I’ve also made a point to maintain my individuality and self-worth. For instance, if you were to spot me in town, you would notice that I am always barefoot. Some would say that I shouldn’t allow myself to stand out like that because questions might be raised and then my status might come to light. But I refuse to live my life in fear like that. I hold my head high and am not ashamed of myself as a person. Yes, I am deeply ashamed of the crimes I committed years ago, but those crimes do not define who I am as a person. The board that I am a member of is aware of my status and supports me. 

My point is that I am seen as a productive member of the board and I am not judged for the crimes I committed in the past nor for how I choose to live my life today. Much of that comes from my own attitude and the way I carry myself. I am confident and I participate. I do not hide. Both my therapist and my PO know that I am a nudist. I do not hide who I am.

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  1. Yes I know what you mean I want to say my name is Richard L ok for now. I am a sex offender ice listed sex my 15 year old girl yeah I was wrong I lost my wife ruined my whole family membership with my other two children yes the girl was my step granddaughter I am now engaged to a Filipino woman and the Philippines that has three great children age of 22 20 + 12 two boys one girl the girl is 22 I’ve gone to jail paid my fines did everything I possibly could do winter classes for 5 years once a week take polygraph test every six months past mall all the time when I’m still being treated like a third class citizen I own my own business but now I’m totally retired 100% disabled from the service I travel some here and there I really have a hard time going overseas I go to Hong Kong and that’s it I’m trying now to get into Thailand Vietnam I tried to go to the Philippines but no dice on it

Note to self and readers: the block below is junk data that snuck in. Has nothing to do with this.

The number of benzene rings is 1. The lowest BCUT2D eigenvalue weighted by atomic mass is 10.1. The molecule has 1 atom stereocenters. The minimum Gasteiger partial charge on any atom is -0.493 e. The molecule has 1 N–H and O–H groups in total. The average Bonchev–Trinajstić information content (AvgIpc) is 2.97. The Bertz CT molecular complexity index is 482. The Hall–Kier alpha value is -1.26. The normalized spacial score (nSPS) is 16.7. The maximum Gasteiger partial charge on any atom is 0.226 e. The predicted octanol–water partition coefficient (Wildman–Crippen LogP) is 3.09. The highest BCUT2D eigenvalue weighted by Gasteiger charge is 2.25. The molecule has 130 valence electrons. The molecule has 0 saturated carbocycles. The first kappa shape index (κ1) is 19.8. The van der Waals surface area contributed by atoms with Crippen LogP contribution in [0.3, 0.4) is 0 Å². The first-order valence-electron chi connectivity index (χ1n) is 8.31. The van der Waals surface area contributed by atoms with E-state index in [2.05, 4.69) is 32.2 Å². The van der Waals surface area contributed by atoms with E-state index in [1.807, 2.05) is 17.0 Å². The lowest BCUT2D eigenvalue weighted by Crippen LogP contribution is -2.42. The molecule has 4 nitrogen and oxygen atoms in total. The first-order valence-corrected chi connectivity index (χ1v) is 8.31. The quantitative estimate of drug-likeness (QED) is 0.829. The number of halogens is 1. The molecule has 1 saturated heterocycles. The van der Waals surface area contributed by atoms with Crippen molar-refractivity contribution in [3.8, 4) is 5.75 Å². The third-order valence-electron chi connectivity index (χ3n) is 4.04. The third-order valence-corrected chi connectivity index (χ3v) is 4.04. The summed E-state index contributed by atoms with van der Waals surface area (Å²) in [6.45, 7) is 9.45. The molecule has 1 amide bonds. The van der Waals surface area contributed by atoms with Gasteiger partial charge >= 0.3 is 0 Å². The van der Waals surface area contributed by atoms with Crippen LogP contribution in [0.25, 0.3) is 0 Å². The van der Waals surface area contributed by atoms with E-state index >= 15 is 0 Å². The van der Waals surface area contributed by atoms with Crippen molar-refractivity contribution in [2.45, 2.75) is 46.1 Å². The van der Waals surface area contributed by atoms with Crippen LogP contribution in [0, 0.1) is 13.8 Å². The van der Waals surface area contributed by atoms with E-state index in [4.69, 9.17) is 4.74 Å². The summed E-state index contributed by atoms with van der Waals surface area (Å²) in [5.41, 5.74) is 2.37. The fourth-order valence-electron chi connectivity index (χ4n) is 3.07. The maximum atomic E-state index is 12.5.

So all you fellow RSO out there keep your head high is what you did in the past is in the past what you do from this day forward what counts us all playing together hopefully someday the registry will be closed for most of us. All we can do is hope and pray I keep other people informed let them know that we paid for our mistakes we don’t need to be a third class citizen in the first class world in our rights are being violated keep up the good work God bless you all